Breast Cancer Survival Rate
Cancer Death Rates: USA
All cancer Death rates combined have been decreasing since the early 1990s. Death rates decreased for 11 of the top 15 cancers in men and eight of the top 15 cancers in women. Lung cancer deaths rates among women leveled off for the first time between 1995 and 2001, after continuously increasing for many decades.
Among men, cancer incidence rates have recently declined for seven of the top 15 cancer sites: lung, colon, oral cavity, leukemia, stomach, pancreas and larynx. Incidence rates increased only for melanoma and cancers of the prostate, kidney and esophagus.
For the first time, lung cancer incidence rates among women are on the decline. Incidence rates decreased for five additional cancers out of the top 15 in women (colon, cervix, pancreas, ovary, and oral cavity). Only breast, thyroid, bladder, kidney cancer and melanoma rates are rising among women.
Source: "Annual Report to the Nation" is collaboration among the American Cancer Society (ACS), the Centers for Disease Control and Prevention (CDC), the National Cancer Institute (NCI), and the North American Association of Central Cancer Registries (NAACCR). It provides updated information on cancer rates and trends in the United States.
Cancer Death Rates: Canada
Canadian Cancer Statistics 2004 show, in general, the incidence and death age-standardized rates for the majority of cancer sites have stabilized or declined during the past decade. What this means is that a person's individual risk of developing or dying of cancer has not changed significantly, says Heather Logan, Director, Cancer Control Policy, Canadian Cancer Society.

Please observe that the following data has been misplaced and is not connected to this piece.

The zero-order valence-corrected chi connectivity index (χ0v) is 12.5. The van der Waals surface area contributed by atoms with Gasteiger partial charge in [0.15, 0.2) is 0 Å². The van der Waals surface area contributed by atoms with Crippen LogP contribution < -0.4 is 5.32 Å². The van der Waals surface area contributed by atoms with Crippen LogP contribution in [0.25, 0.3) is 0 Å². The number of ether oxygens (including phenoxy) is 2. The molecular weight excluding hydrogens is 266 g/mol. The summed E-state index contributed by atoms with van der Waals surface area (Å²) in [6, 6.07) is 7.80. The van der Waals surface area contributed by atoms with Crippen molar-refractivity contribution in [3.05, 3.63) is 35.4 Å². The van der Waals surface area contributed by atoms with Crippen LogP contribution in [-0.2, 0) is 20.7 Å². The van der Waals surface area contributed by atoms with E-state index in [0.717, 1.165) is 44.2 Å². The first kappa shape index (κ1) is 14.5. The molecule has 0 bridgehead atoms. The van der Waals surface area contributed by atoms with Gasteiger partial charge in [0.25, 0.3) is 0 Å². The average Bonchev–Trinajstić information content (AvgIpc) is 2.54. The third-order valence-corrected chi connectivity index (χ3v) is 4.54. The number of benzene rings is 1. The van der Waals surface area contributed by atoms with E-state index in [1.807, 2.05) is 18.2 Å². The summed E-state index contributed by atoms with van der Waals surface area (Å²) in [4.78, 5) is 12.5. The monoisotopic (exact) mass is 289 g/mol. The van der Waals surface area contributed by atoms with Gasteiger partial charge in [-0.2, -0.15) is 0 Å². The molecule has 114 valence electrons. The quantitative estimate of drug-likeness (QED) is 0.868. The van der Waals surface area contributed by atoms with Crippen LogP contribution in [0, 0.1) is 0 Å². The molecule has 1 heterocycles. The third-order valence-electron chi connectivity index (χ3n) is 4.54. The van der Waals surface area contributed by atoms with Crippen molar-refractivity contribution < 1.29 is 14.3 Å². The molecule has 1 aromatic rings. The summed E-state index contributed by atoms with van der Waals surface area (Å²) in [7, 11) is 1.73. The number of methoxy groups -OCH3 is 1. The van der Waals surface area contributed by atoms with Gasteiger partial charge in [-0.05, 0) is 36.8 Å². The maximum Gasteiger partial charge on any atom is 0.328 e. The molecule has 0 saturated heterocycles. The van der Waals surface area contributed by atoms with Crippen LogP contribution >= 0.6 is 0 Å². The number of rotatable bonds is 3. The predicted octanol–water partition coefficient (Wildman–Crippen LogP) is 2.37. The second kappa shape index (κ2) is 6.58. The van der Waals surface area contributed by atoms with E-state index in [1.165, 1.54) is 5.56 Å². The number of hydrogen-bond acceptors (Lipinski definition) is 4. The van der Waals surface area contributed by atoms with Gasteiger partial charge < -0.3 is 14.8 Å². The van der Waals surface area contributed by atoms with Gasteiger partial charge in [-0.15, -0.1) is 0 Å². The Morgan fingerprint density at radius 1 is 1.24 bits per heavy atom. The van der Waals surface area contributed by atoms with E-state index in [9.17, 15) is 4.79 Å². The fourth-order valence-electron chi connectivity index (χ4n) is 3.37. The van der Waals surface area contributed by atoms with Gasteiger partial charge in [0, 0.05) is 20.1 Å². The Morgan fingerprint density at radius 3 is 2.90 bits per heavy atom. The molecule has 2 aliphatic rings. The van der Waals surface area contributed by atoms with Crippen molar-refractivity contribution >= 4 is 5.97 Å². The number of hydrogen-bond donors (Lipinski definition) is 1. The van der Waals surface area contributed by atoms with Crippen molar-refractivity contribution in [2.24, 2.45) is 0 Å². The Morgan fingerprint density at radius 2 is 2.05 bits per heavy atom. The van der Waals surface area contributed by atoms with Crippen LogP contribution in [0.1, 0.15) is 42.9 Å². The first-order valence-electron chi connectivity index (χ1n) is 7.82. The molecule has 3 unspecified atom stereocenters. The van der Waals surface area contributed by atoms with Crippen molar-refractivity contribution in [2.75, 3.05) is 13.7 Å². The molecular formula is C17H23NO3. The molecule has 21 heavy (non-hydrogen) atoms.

- Among women, since 1989 cancer incidence rates have risen slightly (due largely to lung cancer and breast cancer) and death rates have declined slightly.
- Since 1993, incidence rates for breast cancer have stabilized and death rates have declined steadily since 1990. The breast cancer death rate is at its lowest since 1950. Breast cancer is the most common cancer among Canadian women.
- Incidence rates continue to decline for: cervical, ovarian and laryngeal cancer among women; cancers of the larynx and lung among men; and stomach cancer for both men and women.
Death rate declines have occurred in: cervical, ovarian and pancreatic cancer among women; oral, pancreatic, laryngeal and lung cancer among men; and stomach cancer among both men and women.
Source: The Canadian Cancer Society Media Release